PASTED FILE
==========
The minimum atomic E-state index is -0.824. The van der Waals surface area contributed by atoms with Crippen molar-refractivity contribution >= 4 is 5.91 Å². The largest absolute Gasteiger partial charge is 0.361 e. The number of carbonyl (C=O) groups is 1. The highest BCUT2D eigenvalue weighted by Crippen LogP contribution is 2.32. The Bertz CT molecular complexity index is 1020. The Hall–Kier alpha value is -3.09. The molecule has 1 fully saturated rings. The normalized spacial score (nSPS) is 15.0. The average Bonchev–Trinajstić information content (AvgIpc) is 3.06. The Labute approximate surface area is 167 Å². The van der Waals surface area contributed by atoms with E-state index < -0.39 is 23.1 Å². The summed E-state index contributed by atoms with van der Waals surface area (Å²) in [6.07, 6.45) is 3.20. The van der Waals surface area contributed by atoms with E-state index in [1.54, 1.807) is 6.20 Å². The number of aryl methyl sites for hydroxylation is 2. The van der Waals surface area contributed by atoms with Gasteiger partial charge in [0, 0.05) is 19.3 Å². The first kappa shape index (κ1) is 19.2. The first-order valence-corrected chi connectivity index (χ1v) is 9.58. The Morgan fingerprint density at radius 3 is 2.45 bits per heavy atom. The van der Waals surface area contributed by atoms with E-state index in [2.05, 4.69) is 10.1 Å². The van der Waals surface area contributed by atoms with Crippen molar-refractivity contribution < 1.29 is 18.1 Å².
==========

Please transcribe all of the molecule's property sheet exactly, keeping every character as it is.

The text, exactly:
The minimum atomic E-state index is -0.824. The van der Waals surface area contributed by atoms with Crippen molar-refractivity contribution >= 4 is 5.91 Å². The largest absolute Gasteiger partial charge is 0.361 e. The number of carbonyl (C=O) groups is 1. The highest BCUT2D eigenvalue weighted by Crippen LogP contribution is 2.32. The Bertz CT molecular complexity index is 1020. The Hall–Kier alpha value is -3.09. The molecule has 1 fully saturated rings. The normalized spacial score (nSPS) is 15.0. The average Bonchev–Trinajstić information content (AvgIpc) is 3.06. The Labute approximate surface area is 167 Å². The van der Waals surface area contributed by atoms with E-state index < -0.39 is 23.1 Å². The summed E-state index contributed by atoms with van der Waals surface area (Å²) in [6.07, 6.45) is 3.20. The van der Waals surface area contributed by atoms with E-state index in [1.54, 1.807) is 6.20 Å². The number of aryl methyl sites for hydroxylation is 2. The van der Waals surface area contributed by atoms with Gasteiger partial charge in [0, 0.05) is 19.3 Å². The first kappa shape index (κ1) is 19.2. The first-order valence-corrected chi connectivity index (χ1v) is 9.58. The Morgan fingerprint density at radius 3 is 2.45 bits per heavy atom. The van der Waals surface area contributed by atoms with E-state index in [2.05, 4.69) is 10.1 Å². The van der Waals surface area contributed by atoms with Crippen molar-refractivity contribution < 1.29 is 18.1 Å².